If hospitals are not allowed to use the organs from people who die in order to save other lives it seems very odd that the council should be able to use them to heat a swimming pool. It doesn't feel right to me whatever the economics.

WitteringsfromWitney said...

Hamish: Obviously death is another area in which the Scots and English differ.......

My view was a personal view, as was no doubt yours so let us agree to disagree.

I feel that what is part of a religious service should not be subject to a decision which is based on an unproven so-called 'science'. (without opening up another subject....)

Perhaps this should be settled by local referendum? (which of course the Colalition decide that local authorites could ignore if they so felt - yet another subject opened up......)

The response to a what appears a simple decision, as always, is complex when the decision has not been thought through properly!

But hey, as with all political decisions, it creates more problems than it solves!

cynicalHighlander said...

I suppose it depends on which side of the religious debate in how one views this. Once your dead your dead and I'm quite happy to feed the worms who have kept me fed all my life but accept that cremation will be my reduction using a lot of energy in an energy constrained world denying it to others would be selfish.

Brian said...

WfW: Humanist funerals aren't religious.

Joe Public said...

@ WfW 19:42

Extracting what would otherwise be heat wasted up a chimney, would have no effect whatsoever on a sombre and personal event. Attendees would be oblivious to the fact.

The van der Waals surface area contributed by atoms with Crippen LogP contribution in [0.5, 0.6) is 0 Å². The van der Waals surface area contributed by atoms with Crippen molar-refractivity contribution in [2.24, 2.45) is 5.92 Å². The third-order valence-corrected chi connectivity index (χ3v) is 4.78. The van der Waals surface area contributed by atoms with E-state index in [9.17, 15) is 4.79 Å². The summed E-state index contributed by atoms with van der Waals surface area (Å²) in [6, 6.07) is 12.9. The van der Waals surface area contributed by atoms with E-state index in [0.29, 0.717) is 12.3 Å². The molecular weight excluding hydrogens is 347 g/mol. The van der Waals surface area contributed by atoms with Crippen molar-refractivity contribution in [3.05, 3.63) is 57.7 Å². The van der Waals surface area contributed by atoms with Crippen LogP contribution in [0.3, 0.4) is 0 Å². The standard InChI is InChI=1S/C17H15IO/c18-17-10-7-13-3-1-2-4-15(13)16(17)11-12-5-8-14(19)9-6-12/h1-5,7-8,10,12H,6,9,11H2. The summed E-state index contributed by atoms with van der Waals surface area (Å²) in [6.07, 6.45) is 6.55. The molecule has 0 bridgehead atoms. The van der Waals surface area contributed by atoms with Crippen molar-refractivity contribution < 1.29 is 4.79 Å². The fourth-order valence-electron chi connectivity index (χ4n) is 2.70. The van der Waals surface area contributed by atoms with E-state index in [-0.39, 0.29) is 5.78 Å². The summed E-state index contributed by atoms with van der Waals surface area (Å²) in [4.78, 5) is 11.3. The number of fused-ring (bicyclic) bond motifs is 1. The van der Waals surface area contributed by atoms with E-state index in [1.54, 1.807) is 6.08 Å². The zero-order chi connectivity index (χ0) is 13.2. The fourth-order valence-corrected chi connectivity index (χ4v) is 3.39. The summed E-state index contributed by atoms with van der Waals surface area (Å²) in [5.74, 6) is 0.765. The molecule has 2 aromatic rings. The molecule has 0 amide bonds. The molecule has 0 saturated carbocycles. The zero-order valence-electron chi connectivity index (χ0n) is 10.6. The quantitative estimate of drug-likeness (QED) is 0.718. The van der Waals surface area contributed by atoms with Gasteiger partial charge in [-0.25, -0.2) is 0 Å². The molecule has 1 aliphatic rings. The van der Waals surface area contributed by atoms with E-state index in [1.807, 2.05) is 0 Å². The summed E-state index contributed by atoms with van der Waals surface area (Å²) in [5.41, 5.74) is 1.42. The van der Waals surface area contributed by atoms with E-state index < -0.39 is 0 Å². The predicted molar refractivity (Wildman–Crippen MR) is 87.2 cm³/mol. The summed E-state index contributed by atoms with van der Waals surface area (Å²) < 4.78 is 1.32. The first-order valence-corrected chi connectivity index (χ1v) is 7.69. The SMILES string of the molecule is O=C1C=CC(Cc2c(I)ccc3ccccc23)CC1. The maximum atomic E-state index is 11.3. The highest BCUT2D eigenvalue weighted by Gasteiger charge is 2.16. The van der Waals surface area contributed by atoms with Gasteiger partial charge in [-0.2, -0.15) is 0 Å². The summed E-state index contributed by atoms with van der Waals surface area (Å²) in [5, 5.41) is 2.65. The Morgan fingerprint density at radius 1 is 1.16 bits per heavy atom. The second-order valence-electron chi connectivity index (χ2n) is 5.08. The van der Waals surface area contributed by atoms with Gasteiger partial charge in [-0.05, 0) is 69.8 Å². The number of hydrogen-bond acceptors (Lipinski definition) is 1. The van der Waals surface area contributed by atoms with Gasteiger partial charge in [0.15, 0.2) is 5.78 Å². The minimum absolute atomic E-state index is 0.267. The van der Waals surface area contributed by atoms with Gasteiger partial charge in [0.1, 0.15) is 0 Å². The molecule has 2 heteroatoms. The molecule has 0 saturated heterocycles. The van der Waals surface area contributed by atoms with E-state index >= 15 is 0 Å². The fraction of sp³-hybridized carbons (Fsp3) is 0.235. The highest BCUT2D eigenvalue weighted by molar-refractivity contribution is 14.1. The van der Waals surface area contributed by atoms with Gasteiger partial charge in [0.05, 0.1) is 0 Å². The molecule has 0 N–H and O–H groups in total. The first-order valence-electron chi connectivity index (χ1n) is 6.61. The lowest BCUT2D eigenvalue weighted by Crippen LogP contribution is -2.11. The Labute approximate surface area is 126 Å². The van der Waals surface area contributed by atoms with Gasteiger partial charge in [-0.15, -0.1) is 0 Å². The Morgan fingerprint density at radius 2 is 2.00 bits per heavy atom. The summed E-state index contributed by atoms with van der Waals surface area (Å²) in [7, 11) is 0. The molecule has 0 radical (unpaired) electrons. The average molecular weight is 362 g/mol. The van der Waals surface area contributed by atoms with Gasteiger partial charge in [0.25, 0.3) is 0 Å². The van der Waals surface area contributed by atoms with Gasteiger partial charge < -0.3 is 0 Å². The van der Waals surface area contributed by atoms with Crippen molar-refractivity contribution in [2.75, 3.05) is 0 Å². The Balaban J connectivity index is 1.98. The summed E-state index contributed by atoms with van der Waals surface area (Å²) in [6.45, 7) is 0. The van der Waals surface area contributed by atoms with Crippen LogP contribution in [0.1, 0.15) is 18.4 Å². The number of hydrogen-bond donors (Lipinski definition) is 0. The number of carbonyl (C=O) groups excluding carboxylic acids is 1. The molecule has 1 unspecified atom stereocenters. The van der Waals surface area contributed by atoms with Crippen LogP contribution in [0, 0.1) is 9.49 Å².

The equipment involved, simply a heat exchanger, would be fitted in the chimney, and 'invisible'. As is the existing equipment already fitted to chimney to scrub the (hot) flue gases for environmental emissions control.

Ironically, heat recovery from cremations already occurs indirectly because heat released into the atmosphere is utilised by air-to-air or air-to-water heat pumps serving air-conditioning in hundreds of thousands of offices & factories across the UK.

Joe Public said...

@ Brian

I'm in total agreement.

Joe Public said...

@ Hamish

I agree. If you can't find humour in it, I suspect you might worry yourself to death about it.

Joe Public said...

@ Kbw

As in dual-benefit, afterwards?

Joe Public said...

@ Woodsy42

Slightly different issue here.

The council uses hundreds of thousands of kWh each year burning bodies. OK they charge for the process. Heat is a major by-product, so they might as well make use of it, if they can.

Joe Public said...

@ WfW 20:51

Neither tribe has a monopoly on one or other view.